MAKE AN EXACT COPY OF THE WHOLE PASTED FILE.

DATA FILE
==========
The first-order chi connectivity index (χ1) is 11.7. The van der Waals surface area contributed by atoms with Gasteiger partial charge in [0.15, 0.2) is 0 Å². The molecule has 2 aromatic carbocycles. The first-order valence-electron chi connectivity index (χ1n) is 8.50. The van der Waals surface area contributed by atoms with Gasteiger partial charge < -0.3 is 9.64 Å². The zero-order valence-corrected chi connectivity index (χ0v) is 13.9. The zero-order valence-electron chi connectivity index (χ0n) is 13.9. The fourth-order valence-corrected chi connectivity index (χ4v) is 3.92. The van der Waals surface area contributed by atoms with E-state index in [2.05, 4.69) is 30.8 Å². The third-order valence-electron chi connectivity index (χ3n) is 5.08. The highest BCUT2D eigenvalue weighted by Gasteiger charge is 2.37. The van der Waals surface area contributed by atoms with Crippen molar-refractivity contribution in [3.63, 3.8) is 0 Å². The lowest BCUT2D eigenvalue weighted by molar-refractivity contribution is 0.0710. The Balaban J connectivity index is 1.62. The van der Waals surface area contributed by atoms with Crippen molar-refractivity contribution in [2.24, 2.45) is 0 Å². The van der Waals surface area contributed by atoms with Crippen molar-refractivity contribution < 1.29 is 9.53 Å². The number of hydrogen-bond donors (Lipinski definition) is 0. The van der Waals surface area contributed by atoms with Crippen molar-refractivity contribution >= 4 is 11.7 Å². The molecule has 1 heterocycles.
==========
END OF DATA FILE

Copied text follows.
The first-order chi connectivity index (χ1) is 11.7. The van der Waals surface area contributed by atoms with Gasteiger partial charge in [0.15, 0.2) is 0 Å². The molecule has 2 aromatic carbocycles. The first-order valence-electron chi connectivity index (χ1n) is 8.50. The van der Waals surface area contributed by atoms with Gasteiger partial charge < -0.3 is 9.64 Å². The zero-order valence-corrected chi connectivity index (χ0v) is 13.9. The zero-order valence-electron chi connectivity index (χ0n) is 13.9. The fourth-order valence-corrected chi connectivity index (χ4v) is 3.92. The van der Waals surface area contributed by atoms with E-state index in [2.05, 4.69) is 30.8 Å². The third-order valence-electron chi connectivity index (χ3n) is 5.08. The highest BCUT2D eigenvalue weighted by Gasteiger charge is 2.37. The van der Waals surface area contributed by atoms with Crippen molar-refractivity contribution in [3.63, 3.8) is 0 Å². The lowest BCUT2D eigenvalue weighted by molar-refractivity contribution is 0.0710. The Balaban J connectivity index is 1.62. The van der Waals surface area contributed by atoms with Crippen molar-refractivity contribution in [2.24, 2.45) is 0 Å². The van der Waals surface area contributed by atoms with Crippen molar-refractivity contribution < 1.29 is 9.53 Å². The number of hydrogen-bond donors (Lipinski definition) is 0. The van der Waals surface area contributed by atoms with Crippen molar-refractivity contribution >= 4 is 11.7 Å². The molecule has 1 heterocycles.